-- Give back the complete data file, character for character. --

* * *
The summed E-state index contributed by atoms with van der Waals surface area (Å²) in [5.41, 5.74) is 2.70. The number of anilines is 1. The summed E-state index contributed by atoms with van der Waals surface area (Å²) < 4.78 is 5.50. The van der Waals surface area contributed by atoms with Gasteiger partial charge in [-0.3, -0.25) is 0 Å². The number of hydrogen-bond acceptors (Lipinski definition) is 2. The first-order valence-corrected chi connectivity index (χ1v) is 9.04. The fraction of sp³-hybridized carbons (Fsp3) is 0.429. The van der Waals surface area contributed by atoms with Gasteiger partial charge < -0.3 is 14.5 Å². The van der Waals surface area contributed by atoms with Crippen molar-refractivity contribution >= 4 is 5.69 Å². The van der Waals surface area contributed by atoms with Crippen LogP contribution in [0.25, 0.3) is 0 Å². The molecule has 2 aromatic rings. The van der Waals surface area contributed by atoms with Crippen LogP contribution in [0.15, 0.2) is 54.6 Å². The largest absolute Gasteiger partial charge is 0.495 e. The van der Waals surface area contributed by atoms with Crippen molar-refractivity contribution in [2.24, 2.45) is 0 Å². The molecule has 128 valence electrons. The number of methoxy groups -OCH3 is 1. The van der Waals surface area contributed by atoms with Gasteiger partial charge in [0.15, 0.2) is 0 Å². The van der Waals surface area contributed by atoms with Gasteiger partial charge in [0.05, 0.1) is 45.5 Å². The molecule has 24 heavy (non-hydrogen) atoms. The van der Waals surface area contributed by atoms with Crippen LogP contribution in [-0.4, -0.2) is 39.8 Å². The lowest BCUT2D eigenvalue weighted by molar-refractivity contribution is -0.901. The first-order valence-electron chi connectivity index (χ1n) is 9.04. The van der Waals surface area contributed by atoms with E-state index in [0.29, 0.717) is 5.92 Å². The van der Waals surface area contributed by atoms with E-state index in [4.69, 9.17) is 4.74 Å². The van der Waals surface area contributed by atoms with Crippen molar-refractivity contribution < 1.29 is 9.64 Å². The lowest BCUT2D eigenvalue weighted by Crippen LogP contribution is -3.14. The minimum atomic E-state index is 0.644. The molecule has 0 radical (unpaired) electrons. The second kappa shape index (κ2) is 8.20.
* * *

The summed E-state index contributed by atoms with van der Waals surface area (Å²) in [5.41, 5.74) is 2.70. The number of anilines is 1. The summed E-state index contributed by atoms with van der Waals surface area (Å²) < 4.78 is 5.50. The van der Waals surface area contributed by atoms with Gasteiger partial charge in [-0.3, -0.25) is 0 Å². The number of hydrogen-bond acceptors (Lipinski definition) is 2. The first-order valence-corrected chi connectivity index (χ1v) is 9.04. The fraction of sp³-hybridized carbons (Fsp3) is 0.429. The van der Waals surface area contributed by atoms with Gasteiger partial charge < -0.3 is 14.5 Å². The van der Waals surface area contributed by atoms with Crippen molar-refractivity contribution >= 4 is 5.69 Å². The van der Waals surface area contributed by atoms with Crippen LogP contribution in [0.25, 0.3) is 0 Å². The molecule has 2 aromatic rings. The van der Waals surface area contributed by atoms with Crippen LogP contribution in [0.15, 0.2) is 54.6 Å². The largest absolute Gasteiger partial charge is 0.495 e. The van der Waals surface area contributed by atoms with Crippen molar-refractivity contribution in [2.24, 2.45) is 0 Å². The molecule has 128 valence electrons. The number of methoxy groups -OCH3 is 1. The van der Waals surface area contributed by atoms with Gasteiger partial charge in [0.15, 0.2) is 0 Å². The van der Waals surface area contributed by atoms with Gasteiger partial charge in [0.05, 0.1) is 45.5 Å². The molecule has 24 heavy (non-hydrogen) atoms. The van der Waals surface area contributed by atoms with Crippen LogP contribution in [-0.4, -0.2) is 39.8 Å². The lowest BCUT2D eigenvalue weighted by molar-refractivity contribution is -0.901. The first-order valence-electron chi connectivity index (χ1n) is 9.04. The van der Waals surface area contributed by atoms with E-state index in [0.29, 0.717) is 5.92 Å². The van der Waals surface area contributed by atoms with E-state index in [4.69, 9.17) is 4.74 Å². The van der Waals surface area contributed by atoms with Crippen molar-refractivity contribution < 1.29 is 9.64 Å². The lowest BCUT2D eigenvalue weighted by Crippen LogP contribution is -3.14. The minimum atomic E-state index is 0.644. The molecule has 0 radical (unpaired) electrons. The second kappa shape index (κ2) is 8.20.